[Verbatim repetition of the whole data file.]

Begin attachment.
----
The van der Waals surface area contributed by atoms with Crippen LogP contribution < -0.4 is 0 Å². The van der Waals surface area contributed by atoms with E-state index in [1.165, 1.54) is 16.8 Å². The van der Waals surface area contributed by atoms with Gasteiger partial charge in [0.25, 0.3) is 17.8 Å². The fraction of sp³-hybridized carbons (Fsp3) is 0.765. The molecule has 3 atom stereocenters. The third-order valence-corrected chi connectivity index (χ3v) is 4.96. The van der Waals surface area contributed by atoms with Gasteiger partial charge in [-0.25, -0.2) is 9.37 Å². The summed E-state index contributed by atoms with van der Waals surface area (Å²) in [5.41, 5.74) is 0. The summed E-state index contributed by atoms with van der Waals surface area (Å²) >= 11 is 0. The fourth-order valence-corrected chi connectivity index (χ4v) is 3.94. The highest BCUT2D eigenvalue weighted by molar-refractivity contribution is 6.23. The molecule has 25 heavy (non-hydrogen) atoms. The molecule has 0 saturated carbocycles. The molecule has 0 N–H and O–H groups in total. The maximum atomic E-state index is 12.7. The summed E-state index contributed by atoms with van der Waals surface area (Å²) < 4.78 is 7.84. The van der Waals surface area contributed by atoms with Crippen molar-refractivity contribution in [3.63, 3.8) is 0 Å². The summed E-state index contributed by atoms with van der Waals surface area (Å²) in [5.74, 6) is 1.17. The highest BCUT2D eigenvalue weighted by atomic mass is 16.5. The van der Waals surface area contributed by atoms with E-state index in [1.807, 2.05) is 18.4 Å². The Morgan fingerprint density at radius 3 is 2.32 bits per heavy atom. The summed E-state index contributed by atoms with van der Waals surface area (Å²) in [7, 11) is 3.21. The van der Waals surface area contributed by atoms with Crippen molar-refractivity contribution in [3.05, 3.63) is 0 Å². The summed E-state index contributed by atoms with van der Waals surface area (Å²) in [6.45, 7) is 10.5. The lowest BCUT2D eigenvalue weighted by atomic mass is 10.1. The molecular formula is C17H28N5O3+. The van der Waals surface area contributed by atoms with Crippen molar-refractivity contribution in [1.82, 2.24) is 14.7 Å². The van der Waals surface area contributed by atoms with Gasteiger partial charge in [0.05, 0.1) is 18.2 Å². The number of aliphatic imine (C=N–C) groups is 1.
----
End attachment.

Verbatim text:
The van der Waals surface area contributed by atoms with Crippen LogP contribution < -0.4 is 0 Å². The van der Waals surface area contributed by atoms with E-state index in [1.165, 1.54) is 16.8 Å². The van der Waals surface area contributed by atoms with Gasteiger partial charge in [0.25, 0.3) is 17.8 Å². The fraction of sp³-hybridized carbons (Fsp3) is 0.765. The molecule has 3 atom stereocenters. The third-order valence-corrected chi connectivity index (χ3v) is 4.96. The van der Waals surface area contributed by atoms with Gasteiger partial charge in [-0.25, -0.2) is 9.37 Å². The summed E-state index contributed by atoms with van der Waals surface area (Å²) in [5.41, 5.74) is 0. The summed E-state index contributed by atoms with van der Waals surface area (Å²) >= 11 is 0. The fourth-order valence-corrected chi connectivity index (χ4v) is 3.94. The highest BCUT2D eigenvalue weighted by molar-refractivity contribution is 6.23. The molecule has 25 heavy (non-hydrogen) atoms. The molecule has 0 saturated carbocycles. The molecule has 0 N–H and O–H groups in total. The maximum atomic E-state index is 12.7. The summed E-state index contributed by atoms with van der Waals surface area (Å²) < 4.78 is 7.84. The van der Waals surface area contributed by atoms with Crippen molar-refractivity contribution in [3.63, 3.8) is 0 Å². The summed E-state index contributed by atoms with van der Waals surface area (Å²) in [5.74, 6) is 1.17. The highest BCUT2D eigenvalue weighted by atomic mass is 16.5. The van der Waals surface area contributed by atoms with E-state index in [1.807, 2.05) is 18.4 Å². The Morgan fingerprint density at radius 3 is 2.32 bits per heavy atom. The summed E-state index contributed by atoms with van der Waals surface area (Å²) in [7, 11) is 3.21. The van der Waals surface area contributed by atoms with Crippen molar-refractivity contribution in [3.05, 3.63) is 0 Å². The summed E-state index contributed by atoms with van der Waals surface area (Å²) in [6.45, 7) is 10.5. The lowest BCUT2D eigenvalue weighted by atomic mass is 10.1. The molecular formula is C17H28N5O3+. The van der Waals surface area contributed by atoms with Crippen molar-refractivity contribution in [1.82, 2.24) is 14.7 Å². The van der Waals surface area contributed by atoms with Gasteiger partial charge in [0.05, 0.1) is 18.2 Å². The number of aliphatic imine (C=N–C) groups is 1.